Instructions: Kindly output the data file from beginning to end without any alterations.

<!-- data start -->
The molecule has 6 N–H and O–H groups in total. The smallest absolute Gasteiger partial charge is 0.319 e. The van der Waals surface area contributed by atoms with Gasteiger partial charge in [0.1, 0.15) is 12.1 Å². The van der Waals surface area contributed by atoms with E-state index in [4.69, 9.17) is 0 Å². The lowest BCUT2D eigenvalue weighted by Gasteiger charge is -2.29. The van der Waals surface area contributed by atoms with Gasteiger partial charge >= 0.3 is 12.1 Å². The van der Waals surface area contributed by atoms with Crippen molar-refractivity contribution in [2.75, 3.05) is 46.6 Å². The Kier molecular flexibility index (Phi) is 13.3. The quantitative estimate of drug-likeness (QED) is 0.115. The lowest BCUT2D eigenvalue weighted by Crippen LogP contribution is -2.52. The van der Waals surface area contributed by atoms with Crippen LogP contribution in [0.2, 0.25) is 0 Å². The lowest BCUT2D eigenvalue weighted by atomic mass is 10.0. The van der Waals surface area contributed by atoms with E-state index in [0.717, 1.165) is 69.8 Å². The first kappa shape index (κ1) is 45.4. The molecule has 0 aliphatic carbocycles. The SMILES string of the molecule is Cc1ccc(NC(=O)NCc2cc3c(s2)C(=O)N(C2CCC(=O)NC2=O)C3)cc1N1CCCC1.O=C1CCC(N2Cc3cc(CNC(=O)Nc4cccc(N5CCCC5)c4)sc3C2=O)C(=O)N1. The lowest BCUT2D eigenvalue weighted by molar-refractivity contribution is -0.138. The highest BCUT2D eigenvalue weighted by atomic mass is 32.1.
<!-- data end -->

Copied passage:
The molecule has 6 N–H and O–H groups in total. The smallest absolute Gasteiger partial charge is 0.319 e. The van der Waals surface area contributed by atoms with Gasteiger partial charge in [0.1, 0.15) is 12.1 Å². The van der Waals surface area contributed by atoms with E-state index in [4.69, 9.17) is 0 Å². The lowest BCUT2D eigenvalue weighted by Gasteiger charge is -2.29. The van der Waals surface area contributed by atoms with Gasteiger partial charge >= 0.3 is 12.1 Å². The van der Waals surface area contributed by atoms with Crippen molar-refractivity contribution in [2.75, 3.05) is 46.6 Å². The Kier molecular flexibility index (Phi) is 13.3. The quantitative estimate of drug-likeness (QED) is 0.115. The lowest BCUT2D eigenvalue weighted by Crippen LogP contribution is -2.52. The van der Waals surface area contributed by atoms with Crippen LogP contribution in [0.2, 0.25) is 0 Å². The lowest BCUT2D eigenvalue weighted by atomic mass is 10.0. The van der Waals surface area contributed by atoms with E-state index in [0.717, 1.165) is 69.8 Å². The first kappa shape index (κ1) is 45.4. The molecule has 0 aliphatic carbocycles. The SMILES string of the molecule is Cc1ccc(NC(=O)NCc2cc3c(s2)C(=O)N(C2CCC(=O)NC2=O)C3)cc1N1CCCC1.O=C1CCC(N2Cc3cc(CNC(=O)Nc4cccc(N5CCCC5)c4)sc3C2=O)C(=O)N1. The lowest BCUT2D eigenvalue weighted by molar-refractivity contribution is -0.138. The highest BCUT2D eigenvalue weighted by atomic mass is 32.1.